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Suicide rates for females and males by race and ethnicity : United States, 1999 and 2014
  • Published Date:
    April 2016
  • Language:
    English
Filetype[PDF-285.54 KB]


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  • Description:
    The age-adjusted suicide rate in the United States was 24% higher in 2014 than in 1999, and increases were observed for both females and males in all age groups under 75 (1). This NCHS Health E-Stat provides supplemental data on the frequency and rate of suicide among females and males by Hispanic origin and race for 1999 and 2014.

    For females, age-adjusted suicide rates increased between 1999 and 2014 for all racial and ethnic groups except non-Hispanic Asian or Pacific Islanders (API), with the largest percentage increases for non-Hispanic American Indian or Alaska Native (AIAN) females (89%) and non-Hispanic white females (60%) (Figure 1, Table). Suicide rates for non-Hispanic white females increased for all age groups under age 75. The suicide rate for non-Hispanic white females aged 45–64 in 2014 (12.6 per 100,000) was 80% higher compared with 1999 (7.0) and was three to four times higher than for females in other racial and ethnic groups. Suicide rates for non-Hispanic black and Hispanic females also increased for those aged 45–64. Although much lower than for other ages, the suicide rate in 2014 for non-Hispanic white females aged 10–14 years (1.7 per 100,000) more than tripled from 1999 (0.5).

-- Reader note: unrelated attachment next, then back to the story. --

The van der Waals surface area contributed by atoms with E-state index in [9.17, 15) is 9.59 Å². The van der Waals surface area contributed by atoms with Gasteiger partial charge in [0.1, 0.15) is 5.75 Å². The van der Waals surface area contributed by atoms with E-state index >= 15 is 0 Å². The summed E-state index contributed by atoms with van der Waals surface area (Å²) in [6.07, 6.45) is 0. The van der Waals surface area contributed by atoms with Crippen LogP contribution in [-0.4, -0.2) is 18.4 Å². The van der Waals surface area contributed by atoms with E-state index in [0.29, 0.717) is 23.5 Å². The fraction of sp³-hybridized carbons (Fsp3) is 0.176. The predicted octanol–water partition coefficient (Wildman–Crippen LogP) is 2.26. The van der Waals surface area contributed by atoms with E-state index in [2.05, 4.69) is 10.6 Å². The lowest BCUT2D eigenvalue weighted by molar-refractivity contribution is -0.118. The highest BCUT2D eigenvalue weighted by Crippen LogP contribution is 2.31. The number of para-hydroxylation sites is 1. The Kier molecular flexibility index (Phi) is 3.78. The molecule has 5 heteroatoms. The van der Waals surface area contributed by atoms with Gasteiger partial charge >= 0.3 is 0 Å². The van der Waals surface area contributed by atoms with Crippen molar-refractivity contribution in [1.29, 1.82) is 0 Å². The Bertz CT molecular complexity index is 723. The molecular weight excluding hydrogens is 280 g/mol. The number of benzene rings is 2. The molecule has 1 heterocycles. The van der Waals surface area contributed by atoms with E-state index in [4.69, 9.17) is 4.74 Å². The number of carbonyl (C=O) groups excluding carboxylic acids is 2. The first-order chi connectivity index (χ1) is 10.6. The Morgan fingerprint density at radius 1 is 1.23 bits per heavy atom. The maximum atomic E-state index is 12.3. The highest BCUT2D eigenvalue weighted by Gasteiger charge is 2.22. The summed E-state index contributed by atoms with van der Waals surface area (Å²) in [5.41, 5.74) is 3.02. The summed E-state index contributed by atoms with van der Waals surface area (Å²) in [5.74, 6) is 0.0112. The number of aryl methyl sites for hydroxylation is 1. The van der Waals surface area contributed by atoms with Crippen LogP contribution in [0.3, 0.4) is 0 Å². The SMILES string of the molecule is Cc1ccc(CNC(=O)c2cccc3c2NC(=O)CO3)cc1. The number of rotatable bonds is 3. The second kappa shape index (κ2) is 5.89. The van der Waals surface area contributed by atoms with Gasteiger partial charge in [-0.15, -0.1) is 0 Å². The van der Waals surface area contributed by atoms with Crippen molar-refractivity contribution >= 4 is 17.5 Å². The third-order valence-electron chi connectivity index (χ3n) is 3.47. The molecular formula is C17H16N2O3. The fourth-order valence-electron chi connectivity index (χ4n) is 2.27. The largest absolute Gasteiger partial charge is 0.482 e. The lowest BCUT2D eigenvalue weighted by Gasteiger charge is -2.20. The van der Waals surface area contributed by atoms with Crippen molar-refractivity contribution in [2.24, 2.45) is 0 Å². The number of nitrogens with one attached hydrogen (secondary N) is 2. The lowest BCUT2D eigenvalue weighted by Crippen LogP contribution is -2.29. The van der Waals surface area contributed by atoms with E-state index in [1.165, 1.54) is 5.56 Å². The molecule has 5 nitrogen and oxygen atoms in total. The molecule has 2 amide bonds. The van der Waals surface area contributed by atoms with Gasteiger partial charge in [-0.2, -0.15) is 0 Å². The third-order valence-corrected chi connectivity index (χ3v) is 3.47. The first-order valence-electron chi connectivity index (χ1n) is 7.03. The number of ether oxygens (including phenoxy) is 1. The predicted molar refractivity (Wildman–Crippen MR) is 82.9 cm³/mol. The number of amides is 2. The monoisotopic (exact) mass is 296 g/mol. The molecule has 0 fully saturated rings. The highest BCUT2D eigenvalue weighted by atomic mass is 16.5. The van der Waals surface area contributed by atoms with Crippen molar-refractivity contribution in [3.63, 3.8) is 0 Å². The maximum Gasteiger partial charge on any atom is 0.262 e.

For males, age-adjusted suicide rates increased between 1999 and 2014 by 38% for non- Hispanic AIAN males and by 28% for non-Hispanic white males (Figure 2, Table). In 2014, the suicide rate for non-Hispanic AIAN males aged 25–44 was the highest among all racial and ethnic groups (48.0 per 100,000) and was 60% higher than in 1999 (30.0). Non-Hispanic white males had higher suicide rates in 2014 than in 1999 for all age groups under 75 years, with the greatest percentage increase for those aged 45–64 (59%) and 10–14 (57%). In contrast, non-Hispanic black males were the only racial and ethnic group of either sex to have a lower suicide rate in 2014 (9.7 per 100,000 standard population) compared with 1999 (10.5), an 8% decline.

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